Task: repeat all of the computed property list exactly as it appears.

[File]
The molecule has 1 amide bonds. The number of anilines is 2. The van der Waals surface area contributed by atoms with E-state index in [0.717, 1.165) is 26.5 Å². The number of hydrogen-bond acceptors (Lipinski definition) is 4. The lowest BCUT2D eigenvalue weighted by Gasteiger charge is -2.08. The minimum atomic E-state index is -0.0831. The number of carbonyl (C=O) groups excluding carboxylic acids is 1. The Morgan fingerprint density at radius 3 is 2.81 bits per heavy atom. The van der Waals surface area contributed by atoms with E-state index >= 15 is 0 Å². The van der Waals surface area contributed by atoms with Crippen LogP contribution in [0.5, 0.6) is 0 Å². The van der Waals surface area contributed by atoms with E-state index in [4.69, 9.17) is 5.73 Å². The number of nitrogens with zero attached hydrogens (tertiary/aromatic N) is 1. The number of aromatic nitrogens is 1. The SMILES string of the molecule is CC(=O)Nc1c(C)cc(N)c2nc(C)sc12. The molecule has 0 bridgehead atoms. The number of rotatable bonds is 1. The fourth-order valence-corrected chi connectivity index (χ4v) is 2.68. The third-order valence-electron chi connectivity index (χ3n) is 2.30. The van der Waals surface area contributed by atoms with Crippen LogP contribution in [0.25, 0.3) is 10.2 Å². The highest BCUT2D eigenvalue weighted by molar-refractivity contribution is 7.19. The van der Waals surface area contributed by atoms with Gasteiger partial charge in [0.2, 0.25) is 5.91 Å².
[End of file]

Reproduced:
The molecule has 1 amide bonds. The number of anilines is 2. The van der Waals surface area contributed by atoms with E-state index in [0.717, 1.165) is 26.5 Å². The number of hydrogen-bond acceptors (Lipinski definition) is 4. The lowest BCUT2D eigenvalue weighted by Gasteiger charge is -2.08. The minimum atomic E-state index is -0.0831. The number of carbonyl (C=O) groups excluding carboxylic acids is 1. The Morgan fingerprint density at radius 3 is 2.81 bits per heavy atom. The van der Waals surface area contributed by atoms with E-state index >= 15 is 0 Å². The van der Waals surface area contributed by atoms with Crippen LogP contribution in [0.5, 0.6) is 0 Å². The van der Waals surface area contributed by atoms with E-state index in [4.69, 9.17) is 5.73 Å². The number of nitrogens with zero attached hydrogens (tertiary/aromatic N) is 1. The number of aromatic nitrogens is 1. The SMILES string of the molecule is CC(=O)Nc1c(C)cc(N)c2nc(C)sc12. The molecule has 0 bridgehead atoms. The number of rotatable bonds is 1. The fourth-order valence-corrected chi connectivity index (χ4v) is 2.68. The third-order valence-electron chi connectivity index (χ3n) is 2.30. The van der Waals surface area contributed by atoms with Crippen LogP contribution in [0.25, 0.3) is 10.2 Å². The highest BCUT2D eigenvalue weighted by molar-refractivity contribution is 7.19. The van der Waals surface area contributed by atoms with Gasteiger partial charge in [0.2, 0.25) is 5.91 Å².